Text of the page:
As well as writing, Zoe enjoys walking her dog, painting and, of course, reading! She adores animals and if she’s not taking a photo of a vegan meal, she’s probably tweeting about the dairy industry. She is half Greek and half Irish and can make a mean baklava. Zoe has a thing for horror films, India, swimming, hip hop and Radiohead. She has an encyclopaedic knowledge of handbags having spent several years working in fashion copywriting and could probably win Mastermind if this was her specialist subject!

Social Media Links 

https://www.twitter.com/zoe_writes

https://www.instagram.com/zoe_writes

www.facebook.com/zoemayauthor/

www.zoemayauthor.co.uk

My Review

Another gem from Zoe May. 

After reading and enjoying Flying Solo, it made perfect sense to jump aboard the tour for book two, and I was barely a few pages into the story before I had a big grin on my face. Flying Duo was the tonic I needed, and it met my expectations from start to finish. As I knew it would, because this is an author whose books I will return to time and time again because they offer that magical blend of fun, frivolity, and pure escapism.

That’s not to say the story is pure froth; it’s not. It has many more layers than that, but is delivered in a way that nothing jarred or threw me out of the story. 

Having become “persona non grata” at the Ashram where she went to find her boyfriend, Paul, Rachel is now very happy to have moved on and found Seb, as well as to expose the corrupt goings-on inside the Ashram. But her endeavours had consequences. She and Seb had to move out, and it became time to question if their relationship was more than a holiday romance. 

Unfortunately, neither seemed willing to bring the topic up. Talk of the future turned into a “where next?” conversation, and saw them heading to Nepal. It’s fair to say they had different expectations of the trip; Rachel was not prepared for the less than comfortable hostels and the trek up Everest – even if only to the basecamp – and it’s safe to say those blood-sucking leeches did not feature on her radar …until they did! But Seb was so enthusiastic, she couldn’t deny him the opportunity, especially as his father had made the journey many years before.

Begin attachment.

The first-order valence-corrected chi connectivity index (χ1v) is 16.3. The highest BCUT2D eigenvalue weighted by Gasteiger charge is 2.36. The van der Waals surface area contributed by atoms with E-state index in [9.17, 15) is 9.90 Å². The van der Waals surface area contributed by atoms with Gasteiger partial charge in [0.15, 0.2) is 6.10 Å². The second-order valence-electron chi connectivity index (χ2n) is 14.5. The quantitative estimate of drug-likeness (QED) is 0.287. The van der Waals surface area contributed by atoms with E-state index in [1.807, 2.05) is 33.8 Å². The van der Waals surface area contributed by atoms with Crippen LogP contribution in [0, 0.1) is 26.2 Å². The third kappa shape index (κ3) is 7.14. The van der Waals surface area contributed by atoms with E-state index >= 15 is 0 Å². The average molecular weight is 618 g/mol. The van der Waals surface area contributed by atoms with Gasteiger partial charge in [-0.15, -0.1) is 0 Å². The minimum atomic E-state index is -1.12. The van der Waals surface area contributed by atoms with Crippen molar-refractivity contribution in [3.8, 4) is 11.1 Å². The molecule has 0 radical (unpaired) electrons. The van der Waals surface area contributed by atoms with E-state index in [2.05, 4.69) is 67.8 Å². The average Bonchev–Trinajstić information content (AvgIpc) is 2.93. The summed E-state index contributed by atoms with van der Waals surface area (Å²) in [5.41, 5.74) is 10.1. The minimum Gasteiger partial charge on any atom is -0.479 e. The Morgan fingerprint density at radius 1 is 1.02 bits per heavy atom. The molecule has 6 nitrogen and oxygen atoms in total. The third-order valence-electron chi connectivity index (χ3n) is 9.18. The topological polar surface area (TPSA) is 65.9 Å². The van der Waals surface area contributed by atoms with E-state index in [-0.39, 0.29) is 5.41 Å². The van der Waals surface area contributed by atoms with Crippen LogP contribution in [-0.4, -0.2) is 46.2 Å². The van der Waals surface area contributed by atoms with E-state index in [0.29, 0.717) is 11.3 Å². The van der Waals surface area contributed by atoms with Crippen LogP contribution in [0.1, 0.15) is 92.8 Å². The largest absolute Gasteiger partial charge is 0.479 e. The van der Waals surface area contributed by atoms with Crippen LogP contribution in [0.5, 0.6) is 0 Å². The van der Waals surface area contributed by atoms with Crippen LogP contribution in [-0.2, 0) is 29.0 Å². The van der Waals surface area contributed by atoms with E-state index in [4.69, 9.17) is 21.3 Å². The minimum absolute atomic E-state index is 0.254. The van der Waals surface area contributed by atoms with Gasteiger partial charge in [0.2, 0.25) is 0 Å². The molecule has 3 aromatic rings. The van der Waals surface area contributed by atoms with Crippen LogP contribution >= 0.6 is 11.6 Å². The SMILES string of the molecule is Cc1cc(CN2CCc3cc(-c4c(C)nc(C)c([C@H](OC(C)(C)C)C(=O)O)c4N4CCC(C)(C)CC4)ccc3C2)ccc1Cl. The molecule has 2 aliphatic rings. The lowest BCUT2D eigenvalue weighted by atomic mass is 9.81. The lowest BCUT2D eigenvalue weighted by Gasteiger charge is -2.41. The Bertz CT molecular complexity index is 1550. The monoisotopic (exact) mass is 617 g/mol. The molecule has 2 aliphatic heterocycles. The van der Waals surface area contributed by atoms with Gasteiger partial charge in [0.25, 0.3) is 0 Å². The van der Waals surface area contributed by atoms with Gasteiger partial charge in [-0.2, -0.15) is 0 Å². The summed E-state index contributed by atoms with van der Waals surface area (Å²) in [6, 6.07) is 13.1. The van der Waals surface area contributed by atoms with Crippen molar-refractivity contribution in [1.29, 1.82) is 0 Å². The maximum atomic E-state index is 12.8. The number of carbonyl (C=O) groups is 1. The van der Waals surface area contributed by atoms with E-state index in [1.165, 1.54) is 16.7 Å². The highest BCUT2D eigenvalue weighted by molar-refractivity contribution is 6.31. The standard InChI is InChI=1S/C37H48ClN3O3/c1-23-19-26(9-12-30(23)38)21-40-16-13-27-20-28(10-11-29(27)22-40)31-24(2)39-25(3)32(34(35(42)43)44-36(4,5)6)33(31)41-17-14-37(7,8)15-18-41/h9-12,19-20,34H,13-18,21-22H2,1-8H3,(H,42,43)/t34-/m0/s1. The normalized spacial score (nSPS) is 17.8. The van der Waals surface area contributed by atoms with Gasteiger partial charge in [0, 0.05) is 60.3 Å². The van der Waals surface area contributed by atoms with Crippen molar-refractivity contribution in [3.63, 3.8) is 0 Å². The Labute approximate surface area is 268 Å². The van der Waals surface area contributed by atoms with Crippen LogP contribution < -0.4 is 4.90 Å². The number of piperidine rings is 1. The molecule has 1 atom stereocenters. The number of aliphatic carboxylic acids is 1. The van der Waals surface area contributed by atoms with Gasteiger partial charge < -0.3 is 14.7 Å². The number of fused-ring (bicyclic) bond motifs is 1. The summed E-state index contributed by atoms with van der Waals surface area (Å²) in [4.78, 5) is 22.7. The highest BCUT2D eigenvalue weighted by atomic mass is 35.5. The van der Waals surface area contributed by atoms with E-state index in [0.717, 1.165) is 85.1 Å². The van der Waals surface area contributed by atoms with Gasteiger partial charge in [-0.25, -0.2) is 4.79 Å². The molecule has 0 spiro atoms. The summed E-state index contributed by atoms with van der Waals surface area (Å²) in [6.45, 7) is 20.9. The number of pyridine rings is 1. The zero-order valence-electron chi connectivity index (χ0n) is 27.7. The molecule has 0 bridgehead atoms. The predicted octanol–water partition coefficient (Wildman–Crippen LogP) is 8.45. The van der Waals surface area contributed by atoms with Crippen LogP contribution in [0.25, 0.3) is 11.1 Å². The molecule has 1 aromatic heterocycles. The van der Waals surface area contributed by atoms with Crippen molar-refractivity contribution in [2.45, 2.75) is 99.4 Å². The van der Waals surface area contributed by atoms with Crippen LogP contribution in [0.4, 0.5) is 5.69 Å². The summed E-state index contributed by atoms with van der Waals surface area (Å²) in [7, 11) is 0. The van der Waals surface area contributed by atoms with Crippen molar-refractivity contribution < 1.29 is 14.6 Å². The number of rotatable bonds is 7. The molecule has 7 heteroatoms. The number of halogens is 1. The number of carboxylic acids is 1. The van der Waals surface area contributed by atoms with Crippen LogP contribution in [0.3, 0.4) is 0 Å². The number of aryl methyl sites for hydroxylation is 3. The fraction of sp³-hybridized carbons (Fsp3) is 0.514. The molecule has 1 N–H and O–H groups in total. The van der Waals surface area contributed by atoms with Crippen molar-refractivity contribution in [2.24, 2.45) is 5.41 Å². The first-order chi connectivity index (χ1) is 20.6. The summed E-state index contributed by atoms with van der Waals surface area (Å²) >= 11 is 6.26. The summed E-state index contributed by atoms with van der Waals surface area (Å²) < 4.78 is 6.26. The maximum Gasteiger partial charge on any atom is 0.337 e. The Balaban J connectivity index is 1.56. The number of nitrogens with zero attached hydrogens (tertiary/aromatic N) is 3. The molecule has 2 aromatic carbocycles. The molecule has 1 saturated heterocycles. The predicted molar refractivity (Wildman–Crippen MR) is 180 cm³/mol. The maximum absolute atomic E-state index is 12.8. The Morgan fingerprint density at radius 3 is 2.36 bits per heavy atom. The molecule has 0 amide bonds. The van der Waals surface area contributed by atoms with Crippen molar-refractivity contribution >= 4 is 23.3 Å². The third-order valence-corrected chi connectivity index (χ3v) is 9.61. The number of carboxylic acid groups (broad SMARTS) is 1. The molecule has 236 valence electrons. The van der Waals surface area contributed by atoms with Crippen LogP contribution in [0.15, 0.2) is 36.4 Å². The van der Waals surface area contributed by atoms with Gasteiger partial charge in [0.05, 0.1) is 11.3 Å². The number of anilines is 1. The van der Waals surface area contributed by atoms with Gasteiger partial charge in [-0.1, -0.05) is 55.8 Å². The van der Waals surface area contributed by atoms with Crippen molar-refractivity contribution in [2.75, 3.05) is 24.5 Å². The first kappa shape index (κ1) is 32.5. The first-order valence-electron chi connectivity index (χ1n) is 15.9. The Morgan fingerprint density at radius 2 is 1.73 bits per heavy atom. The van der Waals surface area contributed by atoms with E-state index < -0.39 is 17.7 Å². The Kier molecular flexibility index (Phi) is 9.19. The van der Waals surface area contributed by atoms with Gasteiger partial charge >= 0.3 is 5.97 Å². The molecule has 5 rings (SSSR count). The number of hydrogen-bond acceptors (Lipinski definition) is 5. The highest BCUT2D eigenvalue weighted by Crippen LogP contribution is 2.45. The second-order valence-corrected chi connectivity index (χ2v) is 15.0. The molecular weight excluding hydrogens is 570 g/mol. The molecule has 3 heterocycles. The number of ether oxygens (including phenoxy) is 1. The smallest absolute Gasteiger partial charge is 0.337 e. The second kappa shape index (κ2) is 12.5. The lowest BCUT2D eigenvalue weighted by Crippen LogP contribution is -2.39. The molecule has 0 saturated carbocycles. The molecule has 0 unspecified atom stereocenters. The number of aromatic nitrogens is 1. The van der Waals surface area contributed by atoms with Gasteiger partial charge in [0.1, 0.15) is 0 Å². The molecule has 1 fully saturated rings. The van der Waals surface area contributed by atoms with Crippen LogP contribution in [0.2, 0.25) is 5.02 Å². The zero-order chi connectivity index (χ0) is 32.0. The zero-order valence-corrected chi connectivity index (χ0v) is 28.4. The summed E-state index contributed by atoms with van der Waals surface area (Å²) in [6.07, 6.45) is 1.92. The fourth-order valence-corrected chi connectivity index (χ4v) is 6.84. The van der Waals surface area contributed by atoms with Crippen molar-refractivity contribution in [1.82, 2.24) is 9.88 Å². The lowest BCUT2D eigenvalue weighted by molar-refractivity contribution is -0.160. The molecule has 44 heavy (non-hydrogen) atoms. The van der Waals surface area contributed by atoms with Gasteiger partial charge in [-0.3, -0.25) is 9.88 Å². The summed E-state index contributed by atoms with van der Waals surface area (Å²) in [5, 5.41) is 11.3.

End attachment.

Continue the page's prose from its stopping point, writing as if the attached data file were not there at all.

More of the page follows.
While the experience was not the relaxing break she had looked forward to, it did prove to be a time of personal growth for both of them. This was very much a story of two people, Rachel & Seb, both of whom had to overcome issues in their own lives that were holding them back before they could truly move forward together as a couple.

There were laugh-out-loud moments as well as times of great poignancy, and it all flowed together seamlessly. The perfect antidote to lockdown syndrome, and some fabulous scenery and adventures to boot. The ending was what every reader would hope for them, and it left the way open for a third book (or, at least I hope it does).

A fabulous read; romantic comedy at its best. More please, Zoe May! 

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Audiobook · blog tour · book review · crime · mystery · series · thriller

Audiobook Blog Tour ‘n’ Review – Jailbird

Jailbird

When you’re working undercover the smallest mistake can cost you your life.